German company SAP, the global leader in business-enterprise software, is one of those omnipresent computer-age giants about which the public knows very little. Certainly its name, an acronym for Systems, Applications, Products in Data Processing, isn't much help. Neither are the strong-arm spin-control tactics undertaken to keep it that way by the multibillion-dollar firm. It was launched in 1972, three years before Microsoft, and now ranks second in the software industry behind that Billy-come-lately in Redmond. SAP's long-standing veil of anonymity was first nudged aside in 1997, however, with the German publication of technology reporter Gerd Meissner's Inside the Secret Software Power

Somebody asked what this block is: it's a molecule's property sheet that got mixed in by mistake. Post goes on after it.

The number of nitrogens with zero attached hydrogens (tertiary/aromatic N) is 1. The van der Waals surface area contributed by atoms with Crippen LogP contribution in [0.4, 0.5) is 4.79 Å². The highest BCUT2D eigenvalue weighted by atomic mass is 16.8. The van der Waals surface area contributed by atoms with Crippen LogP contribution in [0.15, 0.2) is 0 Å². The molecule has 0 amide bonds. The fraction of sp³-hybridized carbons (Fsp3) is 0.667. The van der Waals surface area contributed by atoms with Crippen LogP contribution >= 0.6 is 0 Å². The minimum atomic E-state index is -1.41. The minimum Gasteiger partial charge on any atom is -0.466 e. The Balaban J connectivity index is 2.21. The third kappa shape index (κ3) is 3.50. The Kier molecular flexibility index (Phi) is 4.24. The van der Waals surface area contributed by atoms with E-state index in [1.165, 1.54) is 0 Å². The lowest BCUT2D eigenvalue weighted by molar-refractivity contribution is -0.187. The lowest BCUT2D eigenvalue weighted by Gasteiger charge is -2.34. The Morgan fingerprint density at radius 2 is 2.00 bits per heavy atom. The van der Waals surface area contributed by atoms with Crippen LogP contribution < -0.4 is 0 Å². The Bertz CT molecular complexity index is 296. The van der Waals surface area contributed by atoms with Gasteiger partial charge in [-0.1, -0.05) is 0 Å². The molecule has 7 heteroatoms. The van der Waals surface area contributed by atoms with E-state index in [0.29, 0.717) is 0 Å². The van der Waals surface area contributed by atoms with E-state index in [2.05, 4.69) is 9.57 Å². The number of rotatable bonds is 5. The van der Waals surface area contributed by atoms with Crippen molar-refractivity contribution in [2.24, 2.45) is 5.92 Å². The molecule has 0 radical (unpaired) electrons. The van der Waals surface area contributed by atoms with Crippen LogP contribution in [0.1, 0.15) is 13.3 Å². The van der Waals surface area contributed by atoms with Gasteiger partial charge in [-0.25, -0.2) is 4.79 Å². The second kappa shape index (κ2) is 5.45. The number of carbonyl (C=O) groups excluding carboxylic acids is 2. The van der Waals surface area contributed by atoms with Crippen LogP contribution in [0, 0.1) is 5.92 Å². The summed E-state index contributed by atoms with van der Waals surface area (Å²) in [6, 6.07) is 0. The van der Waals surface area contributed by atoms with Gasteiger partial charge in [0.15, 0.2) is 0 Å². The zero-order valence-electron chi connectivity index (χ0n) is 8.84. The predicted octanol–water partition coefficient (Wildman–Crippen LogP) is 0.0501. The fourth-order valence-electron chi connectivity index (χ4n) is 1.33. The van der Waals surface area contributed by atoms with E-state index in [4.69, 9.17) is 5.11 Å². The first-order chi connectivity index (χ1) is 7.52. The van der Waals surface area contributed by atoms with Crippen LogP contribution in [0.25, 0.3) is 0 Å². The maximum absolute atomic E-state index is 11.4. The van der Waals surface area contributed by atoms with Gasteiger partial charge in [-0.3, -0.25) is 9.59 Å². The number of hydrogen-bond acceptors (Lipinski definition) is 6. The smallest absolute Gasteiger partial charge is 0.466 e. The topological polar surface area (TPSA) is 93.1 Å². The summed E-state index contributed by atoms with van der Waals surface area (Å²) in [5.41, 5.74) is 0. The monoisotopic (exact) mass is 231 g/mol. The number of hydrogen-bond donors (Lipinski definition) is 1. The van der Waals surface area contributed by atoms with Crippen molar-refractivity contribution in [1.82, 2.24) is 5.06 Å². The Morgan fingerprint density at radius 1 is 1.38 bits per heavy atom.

. Now available in English, it offers a still-unparalleled appraisal of a company that came out of nowhere to dominate the market for behind-the-scenes software packages that manage financials, materials, and logistics for multinational companies like DuPont, Deutsche Telekom, Coca-Cola, and even Microsoft. Meissner traces SAP's development, along with the media relationships that defined much of its first three decades, to show where the company has come from and where it might be going. SAP howled in protest when the book was first released but has since taken a noticeably more proactive PR approach (which include TV commercials for its MySAP.com entry in the Internet wars). --Howard Rothman
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